Then Jesus answered, “Were not ten cleansed? Where are the nine? Was no one found to return and give praise to God except this foreigner?” And He said to him, “Rise and go your way, your faith has made you well. And here is the beautiful thing, dear friends. Here is the hope, here is the comfort, here is the joy that this text has. If we stop too early, we don't see it – we only see our lack. But then we see Christ in action, and we are comforted. I'm not as thankful as I should be – so what does that mean for me? Is my only hope that God somehow not notice my sin? That I get away with it, just this once? Well, no, God notices. He does – so I can't hope that He ignores my sin. No – God is quite aware of my lack – and in fact He acts on my behalf. My sin doesn't paralyze God. When I sin, when I fail – I don't tie God's hands. He still acts on my behalf. Look at the text. Even as so many fail, so many sin – Jesus still shows love, still heals. Even knowing that thankfulness might be hard to come by, Jesus still has mercy and compassion upon these lepers. Were not ten cleansed! They are cleansed, Jesus still heals them, knowing that their thankfulness will be sparse. Even knowing that your thankfulness will be sparse – Christ Jesus goes to the cross – takes up your sin and puts it to death on the cross – and wins you forgiveness. And more over, even as you can neglect to give thanks for this forgiveness – Christ still yearns to provide it to you. The Sunday where you are too busy for Church – Christ still sees that His Gospel is preached and ready for you the next. That day where you are tired and skip your daily devotions – Christ still supplies you with His Word – the bibles in your house don't all vanish. God is so patient and loving with us. Ponder this with me. When someone isn't thankful to you – when they don't show you thankfulness – what is your reaction? Bitter, upset, angry? Why’d I even bother? God doesn't treat us like we treat each other – God continues to show mercy, continues to call us unto Him, continues to shower us with every blessing of both body and soul – even when we aren't perfect and nice. Indeed, He knows that we aren't perfect and nice – and so He calls us over and over unto His House to hear His Word – to have His Forgiveness spoken to us, to receive His own Body and Blood – all of this to forgive us anew, to strengthen us in faith, to teach and focus our eyes on where they should be, so we can see more and more the depth of His love for us. And He doesn't stop. His mercy endures forever.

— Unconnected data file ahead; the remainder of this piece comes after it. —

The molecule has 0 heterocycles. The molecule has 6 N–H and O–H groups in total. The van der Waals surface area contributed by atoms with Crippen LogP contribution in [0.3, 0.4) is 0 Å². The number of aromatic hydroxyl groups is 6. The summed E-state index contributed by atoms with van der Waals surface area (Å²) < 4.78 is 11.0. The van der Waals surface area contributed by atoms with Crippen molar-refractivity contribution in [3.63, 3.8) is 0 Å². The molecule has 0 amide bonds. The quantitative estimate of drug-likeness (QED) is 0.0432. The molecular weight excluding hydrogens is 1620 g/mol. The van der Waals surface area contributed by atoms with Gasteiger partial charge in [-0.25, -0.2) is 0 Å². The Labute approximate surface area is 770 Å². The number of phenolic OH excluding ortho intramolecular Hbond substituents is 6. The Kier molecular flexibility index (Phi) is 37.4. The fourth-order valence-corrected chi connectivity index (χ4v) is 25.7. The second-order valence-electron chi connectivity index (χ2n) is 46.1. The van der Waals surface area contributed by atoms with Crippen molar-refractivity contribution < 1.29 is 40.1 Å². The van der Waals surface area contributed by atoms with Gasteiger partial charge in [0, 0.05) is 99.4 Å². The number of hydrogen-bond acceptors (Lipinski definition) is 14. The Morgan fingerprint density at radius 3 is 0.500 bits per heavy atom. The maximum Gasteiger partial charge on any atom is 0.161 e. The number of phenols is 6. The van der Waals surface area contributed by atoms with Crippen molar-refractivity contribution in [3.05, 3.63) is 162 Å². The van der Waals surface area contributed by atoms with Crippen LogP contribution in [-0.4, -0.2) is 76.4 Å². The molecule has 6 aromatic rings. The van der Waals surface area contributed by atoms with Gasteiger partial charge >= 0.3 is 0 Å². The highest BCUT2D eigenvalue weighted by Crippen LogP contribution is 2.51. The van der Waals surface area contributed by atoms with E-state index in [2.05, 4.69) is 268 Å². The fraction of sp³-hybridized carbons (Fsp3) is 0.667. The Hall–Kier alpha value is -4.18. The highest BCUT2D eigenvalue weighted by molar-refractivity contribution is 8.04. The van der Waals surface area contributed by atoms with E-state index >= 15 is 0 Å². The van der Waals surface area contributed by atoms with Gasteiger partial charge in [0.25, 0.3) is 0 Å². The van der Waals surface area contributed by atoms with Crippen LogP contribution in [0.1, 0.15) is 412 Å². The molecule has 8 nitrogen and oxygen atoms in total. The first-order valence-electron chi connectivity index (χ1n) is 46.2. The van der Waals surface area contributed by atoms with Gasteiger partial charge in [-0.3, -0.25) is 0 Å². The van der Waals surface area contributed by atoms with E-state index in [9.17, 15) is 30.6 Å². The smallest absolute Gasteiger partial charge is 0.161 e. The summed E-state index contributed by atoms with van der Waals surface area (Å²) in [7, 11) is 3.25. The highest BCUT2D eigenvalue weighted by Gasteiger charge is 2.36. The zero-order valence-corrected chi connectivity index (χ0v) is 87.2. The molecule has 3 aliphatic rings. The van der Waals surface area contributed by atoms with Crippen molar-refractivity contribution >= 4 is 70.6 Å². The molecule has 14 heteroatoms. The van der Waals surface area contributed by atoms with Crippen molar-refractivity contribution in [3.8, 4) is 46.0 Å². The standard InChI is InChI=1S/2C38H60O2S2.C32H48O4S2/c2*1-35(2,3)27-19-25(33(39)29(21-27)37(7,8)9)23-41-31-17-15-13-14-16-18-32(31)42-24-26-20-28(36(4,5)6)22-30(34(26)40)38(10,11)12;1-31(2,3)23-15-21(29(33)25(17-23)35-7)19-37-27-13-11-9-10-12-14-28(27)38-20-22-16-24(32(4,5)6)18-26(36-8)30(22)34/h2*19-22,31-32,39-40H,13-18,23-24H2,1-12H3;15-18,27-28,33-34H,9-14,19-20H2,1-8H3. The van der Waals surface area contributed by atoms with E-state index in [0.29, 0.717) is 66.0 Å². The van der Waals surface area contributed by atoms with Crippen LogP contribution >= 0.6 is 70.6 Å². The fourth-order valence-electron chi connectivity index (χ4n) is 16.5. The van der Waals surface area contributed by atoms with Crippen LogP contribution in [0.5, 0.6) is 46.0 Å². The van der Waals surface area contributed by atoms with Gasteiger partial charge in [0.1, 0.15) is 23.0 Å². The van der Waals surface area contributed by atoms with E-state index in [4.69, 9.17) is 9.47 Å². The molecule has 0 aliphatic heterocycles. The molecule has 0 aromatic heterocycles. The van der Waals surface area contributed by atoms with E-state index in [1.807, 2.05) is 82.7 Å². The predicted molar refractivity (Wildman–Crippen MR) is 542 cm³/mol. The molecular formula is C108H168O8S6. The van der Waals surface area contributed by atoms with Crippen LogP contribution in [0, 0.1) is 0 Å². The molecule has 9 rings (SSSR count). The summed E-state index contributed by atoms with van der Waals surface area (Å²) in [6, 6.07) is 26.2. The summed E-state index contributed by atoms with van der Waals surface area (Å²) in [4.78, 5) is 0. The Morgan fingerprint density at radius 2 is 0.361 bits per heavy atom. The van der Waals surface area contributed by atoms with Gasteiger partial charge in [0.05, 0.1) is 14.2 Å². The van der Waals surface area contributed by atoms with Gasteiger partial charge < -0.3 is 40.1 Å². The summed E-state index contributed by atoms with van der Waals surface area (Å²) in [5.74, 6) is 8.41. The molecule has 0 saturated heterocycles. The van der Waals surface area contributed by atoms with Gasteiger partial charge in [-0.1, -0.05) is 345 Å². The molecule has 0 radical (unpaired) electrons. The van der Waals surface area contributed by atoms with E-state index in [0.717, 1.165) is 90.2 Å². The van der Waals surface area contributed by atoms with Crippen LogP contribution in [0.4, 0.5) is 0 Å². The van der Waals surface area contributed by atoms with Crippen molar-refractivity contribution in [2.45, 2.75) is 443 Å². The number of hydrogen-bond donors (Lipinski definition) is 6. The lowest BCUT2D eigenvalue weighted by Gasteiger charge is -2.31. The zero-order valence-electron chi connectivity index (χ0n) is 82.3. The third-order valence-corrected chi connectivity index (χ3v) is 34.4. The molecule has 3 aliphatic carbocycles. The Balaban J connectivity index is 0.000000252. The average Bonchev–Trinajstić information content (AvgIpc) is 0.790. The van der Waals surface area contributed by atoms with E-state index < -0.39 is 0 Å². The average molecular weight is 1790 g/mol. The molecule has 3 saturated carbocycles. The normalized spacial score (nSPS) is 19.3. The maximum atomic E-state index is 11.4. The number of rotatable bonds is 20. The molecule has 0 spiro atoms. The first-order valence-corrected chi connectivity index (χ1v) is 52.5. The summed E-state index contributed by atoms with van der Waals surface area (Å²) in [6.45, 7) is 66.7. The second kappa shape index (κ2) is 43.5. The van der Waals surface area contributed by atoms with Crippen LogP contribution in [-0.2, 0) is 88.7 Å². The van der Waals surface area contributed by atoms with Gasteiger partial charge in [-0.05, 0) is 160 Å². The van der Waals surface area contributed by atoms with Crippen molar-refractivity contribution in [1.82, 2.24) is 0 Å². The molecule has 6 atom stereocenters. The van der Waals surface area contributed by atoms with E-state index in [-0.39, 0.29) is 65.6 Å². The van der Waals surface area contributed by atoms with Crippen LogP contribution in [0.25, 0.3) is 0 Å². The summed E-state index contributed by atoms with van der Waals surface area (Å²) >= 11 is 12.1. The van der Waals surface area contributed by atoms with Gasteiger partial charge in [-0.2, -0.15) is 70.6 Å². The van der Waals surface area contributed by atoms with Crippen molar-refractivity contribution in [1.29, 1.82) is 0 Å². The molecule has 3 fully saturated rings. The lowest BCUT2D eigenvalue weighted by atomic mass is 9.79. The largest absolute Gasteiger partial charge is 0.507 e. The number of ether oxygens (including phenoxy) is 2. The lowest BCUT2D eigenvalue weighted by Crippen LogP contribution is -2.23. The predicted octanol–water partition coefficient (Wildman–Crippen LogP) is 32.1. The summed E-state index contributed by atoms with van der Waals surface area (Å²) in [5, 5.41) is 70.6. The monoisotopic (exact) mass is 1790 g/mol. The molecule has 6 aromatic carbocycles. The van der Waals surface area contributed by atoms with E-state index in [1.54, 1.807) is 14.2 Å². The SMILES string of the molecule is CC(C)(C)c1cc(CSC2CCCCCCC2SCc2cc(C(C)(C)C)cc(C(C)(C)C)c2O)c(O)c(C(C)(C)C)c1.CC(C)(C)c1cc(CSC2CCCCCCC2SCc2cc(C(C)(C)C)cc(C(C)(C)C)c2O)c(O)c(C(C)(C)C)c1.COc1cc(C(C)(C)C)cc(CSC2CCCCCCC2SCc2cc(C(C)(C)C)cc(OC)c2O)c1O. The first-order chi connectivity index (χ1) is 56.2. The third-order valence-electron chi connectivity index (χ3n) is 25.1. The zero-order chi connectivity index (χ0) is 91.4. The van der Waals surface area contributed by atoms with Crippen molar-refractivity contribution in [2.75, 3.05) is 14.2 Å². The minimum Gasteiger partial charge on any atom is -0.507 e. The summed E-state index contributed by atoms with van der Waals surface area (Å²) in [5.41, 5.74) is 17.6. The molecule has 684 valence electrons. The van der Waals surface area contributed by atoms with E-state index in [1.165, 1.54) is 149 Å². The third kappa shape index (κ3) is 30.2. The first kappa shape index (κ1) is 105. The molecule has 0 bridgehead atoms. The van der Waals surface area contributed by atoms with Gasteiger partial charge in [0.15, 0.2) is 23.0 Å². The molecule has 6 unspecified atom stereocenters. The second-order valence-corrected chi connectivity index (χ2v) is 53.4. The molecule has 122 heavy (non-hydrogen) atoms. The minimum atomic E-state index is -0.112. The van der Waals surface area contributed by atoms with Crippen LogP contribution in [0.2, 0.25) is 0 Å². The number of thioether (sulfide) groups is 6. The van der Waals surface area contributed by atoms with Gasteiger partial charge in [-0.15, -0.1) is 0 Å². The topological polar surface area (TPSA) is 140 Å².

If you look at this text, dear friends, and spend your time looking at the lepers – you will see your own lack. It will stand out and be obvious like the sores on these lepers, it will smell like the rot of their decaying flesh. But if, dear friends, you look at our Gospel text and see Christ – see what He does – you will see the depth and intensity of His love for you – a love that is not based on what you do, a love that is not earned or merited by how nice you are – but a love that is unconditional – a love that doesn't merely overlook faults but covers them in His righteous blood and forgives them. Our God always shows us love, always offers us forgiveness, always desires to strengthen and heal us – even when we don't remember this. God grant that He continue to hold before our eyes the Cross of Christ Jesus – so that we might not become content in our sins, but strive ever more to know nothing but Christ and Him crucified, and learn ever more to join in the thanks with the hosts of heaven for the salvation He has won us. Amen.